Pernod Ricard and Bacardi show you can reach the same goal with opposing strategies

While Bacardi and Pernod Ricard’s marketing structures represent opposite approaches – one with a focus on brands and the other on “consumption moments” – the goal for both drinks giants is the same: getting closer to consumers.

Bacardi announced this week that it is switching its focus to brands rather than categories as part of a number of changes to its marketing structure, including the launch of its marketing Center of Excellence (CoE) in Europe to be headed by CMO Shane Hoyne.

The company claims the move is part of a strategy to bring the company’s brands “closer to its markets and make them more relevant to consumers”.

CEO Mike Dolan said: “With these changes, we will be able to adapt our focus to our brands, not categories, and position ourselves to fully leverage the benefits of having world class global agency and media partners.”

The news follows a move by rival Pernod Ricard earlier this month to take the opposite approach, focusing on “consumption moments” rather than brands.

Speaking at the company’s Capital Markets Day in Paris, CEO Alexandre Ricard said: “We’re no longer specifically loyal to one single brand, but to a repertoire of brands linked to a range of drinking occasions.”

Getting closer to consumers

While the strategies greatly differ, both companies claim their structure shakeups are part of an effort to get closer to consumers.

Scott McLean, COO at the Intelligent Marketing Institute, said both brands are “testing and trying to understand the best ways to engage with consumers today”, adding that there’s no “benchmark” way to do it.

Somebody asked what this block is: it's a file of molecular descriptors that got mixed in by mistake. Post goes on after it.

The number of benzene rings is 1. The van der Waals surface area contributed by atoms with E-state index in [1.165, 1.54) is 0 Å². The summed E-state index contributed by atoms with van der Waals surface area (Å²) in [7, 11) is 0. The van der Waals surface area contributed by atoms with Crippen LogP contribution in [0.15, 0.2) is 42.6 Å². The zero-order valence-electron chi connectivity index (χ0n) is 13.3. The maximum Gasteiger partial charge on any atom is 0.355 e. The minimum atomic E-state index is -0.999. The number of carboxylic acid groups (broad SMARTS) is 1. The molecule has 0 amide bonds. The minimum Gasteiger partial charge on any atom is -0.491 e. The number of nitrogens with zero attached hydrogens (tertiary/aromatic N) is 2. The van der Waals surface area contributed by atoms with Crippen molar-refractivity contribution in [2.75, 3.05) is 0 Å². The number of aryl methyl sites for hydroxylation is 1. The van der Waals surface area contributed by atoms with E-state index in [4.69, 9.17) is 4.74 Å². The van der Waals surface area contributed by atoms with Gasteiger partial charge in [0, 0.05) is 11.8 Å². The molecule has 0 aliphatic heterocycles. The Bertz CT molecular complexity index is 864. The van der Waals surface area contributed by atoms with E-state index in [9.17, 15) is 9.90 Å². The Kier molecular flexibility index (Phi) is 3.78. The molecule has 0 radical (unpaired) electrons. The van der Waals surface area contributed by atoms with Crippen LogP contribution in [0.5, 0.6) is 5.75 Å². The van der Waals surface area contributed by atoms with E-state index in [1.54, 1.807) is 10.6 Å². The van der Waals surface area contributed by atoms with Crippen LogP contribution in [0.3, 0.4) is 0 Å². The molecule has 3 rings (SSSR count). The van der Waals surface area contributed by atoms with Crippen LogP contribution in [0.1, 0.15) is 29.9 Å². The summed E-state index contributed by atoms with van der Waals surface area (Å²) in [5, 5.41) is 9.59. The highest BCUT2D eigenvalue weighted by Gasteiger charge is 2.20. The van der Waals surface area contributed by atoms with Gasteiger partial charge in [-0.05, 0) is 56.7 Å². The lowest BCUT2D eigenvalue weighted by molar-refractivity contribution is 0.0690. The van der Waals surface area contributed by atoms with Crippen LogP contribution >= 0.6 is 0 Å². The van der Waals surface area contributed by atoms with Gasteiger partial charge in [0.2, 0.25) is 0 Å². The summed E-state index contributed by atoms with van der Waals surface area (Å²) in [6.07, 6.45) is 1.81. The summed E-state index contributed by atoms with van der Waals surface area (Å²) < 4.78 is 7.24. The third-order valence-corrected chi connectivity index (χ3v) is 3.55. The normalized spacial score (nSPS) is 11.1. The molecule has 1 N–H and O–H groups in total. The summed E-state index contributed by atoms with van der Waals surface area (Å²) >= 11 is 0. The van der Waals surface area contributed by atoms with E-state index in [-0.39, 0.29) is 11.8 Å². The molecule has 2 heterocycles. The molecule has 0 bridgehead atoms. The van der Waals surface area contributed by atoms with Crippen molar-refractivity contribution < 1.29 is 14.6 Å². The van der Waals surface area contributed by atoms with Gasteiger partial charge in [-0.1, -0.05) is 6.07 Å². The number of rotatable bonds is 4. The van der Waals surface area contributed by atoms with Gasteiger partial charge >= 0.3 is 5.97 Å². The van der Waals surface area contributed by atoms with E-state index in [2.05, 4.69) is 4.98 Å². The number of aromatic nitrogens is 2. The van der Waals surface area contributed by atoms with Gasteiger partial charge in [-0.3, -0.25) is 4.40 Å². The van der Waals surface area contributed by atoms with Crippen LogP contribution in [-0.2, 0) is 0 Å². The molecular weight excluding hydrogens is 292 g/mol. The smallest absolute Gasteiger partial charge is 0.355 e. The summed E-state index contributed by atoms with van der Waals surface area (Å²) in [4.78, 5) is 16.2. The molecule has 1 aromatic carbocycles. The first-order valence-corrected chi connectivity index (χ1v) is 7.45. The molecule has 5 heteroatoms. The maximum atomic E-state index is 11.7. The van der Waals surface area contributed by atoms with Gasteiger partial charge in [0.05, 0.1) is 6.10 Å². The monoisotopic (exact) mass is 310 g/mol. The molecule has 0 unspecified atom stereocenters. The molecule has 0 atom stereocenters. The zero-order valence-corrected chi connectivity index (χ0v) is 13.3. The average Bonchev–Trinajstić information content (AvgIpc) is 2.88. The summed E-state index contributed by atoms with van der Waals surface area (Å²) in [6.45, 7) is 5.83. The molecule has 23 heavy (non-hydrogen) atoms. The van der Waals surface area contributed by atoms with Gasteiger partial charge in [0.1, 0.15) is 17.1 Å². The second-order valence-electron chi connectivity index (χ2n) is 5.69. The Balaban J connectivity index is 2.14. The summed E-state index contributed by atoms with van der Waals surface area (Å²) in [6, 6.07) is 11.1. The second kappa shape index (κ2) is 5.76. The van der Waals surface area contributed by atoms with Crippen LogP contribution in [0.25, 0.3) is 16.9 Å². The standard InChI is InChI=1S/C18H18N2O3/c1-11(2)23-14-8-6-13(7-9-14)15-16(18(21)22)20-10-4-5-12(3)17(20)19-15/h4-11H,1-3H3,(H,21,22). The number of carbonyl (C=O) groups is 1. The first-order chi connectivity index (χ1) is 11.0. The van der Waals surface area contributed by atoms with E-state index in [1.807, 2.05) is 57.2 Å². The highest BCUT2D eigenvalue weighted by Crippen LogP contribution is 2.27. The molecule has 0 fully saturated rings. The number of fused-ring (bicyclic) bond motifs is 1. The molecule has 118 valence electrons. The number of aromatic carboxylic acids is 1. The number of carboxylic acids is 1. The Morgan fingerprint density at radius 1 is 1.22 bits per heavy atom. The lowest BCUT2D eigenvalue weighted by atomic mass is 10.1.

“There’s no doubt these decisions have been made in isolation, but it’s always interesting when two large brands in the same market take two completely different approaches,” McLean said.

“The common thread here is that both want to get closer to the consumer – they’ve just approached it in entirely different ways.”

Pernod Ricard’s structure more ‘contextually relevant’

Pernod Ricard claims its new structure reflects how consumers see its brands.

McLean agreed that Pernod Ricard might be “more in tune with the current thinking in their approach about consumer engagement and how you can be more contextually relevant with consumers”.

He added that Pernod Ricard is right in thinking that consumers want to talk about “their lives and experiences in a way that is relevant”.

Jeremy Cunnington, senior alcoholic drinks analyst at Euromonitor International, said: “For international spirits companies it is all about having the right brands for the right occasion….All Pernod seems to be doing is openly acknowledge this with its announcement.”

According to McLean, taking a brand approach is ignoring the “important change that has happened in the way you have to engage with consumers today”.

“Bacardi run that risk if they’re going to continue pushing their brands,” he added.

However, Cunnington said: “Bacardi will undoubtedly be doing the same sort of work on their brands just in a slightly different way.”

Bacardi’s approach ‘commercially minded’

bacardi-triangle

Bacardi’s approach appears to be more commercially minded and could be more successful in delivering commercial return, according to McLean.

Speaking on its new structure, Bacardi’s CEO Mike Dolan said: “Our goal is to be the envy of our industry – to be the company that attracts and retains the best of the best. The ultimate test of that is selling more cases, growing share and driving the bottom line so we can re-invest more in our iconic brands and industry leading innovation.”

“Brand awareness and perceptions are merely the first step to commercial return,” McLean said, adding that the risk Pernod Ricard faces is one being tackled by many other brands.

“It’s one thing to engage with consumers but are you understanding how you’re going to take it from that engagement to a commercial result?”

It remains to be seen whether Pernod Ricard will be more successful in engaging with consumers than Bacardi, but McLean said: “Engagement for engagement’s sake can lead to a lot of noise without ROI.”

Meanwhile, Dolan concluded: “It has become increasingly clear that we have to change in order to win, and believe me we are in this to win.”

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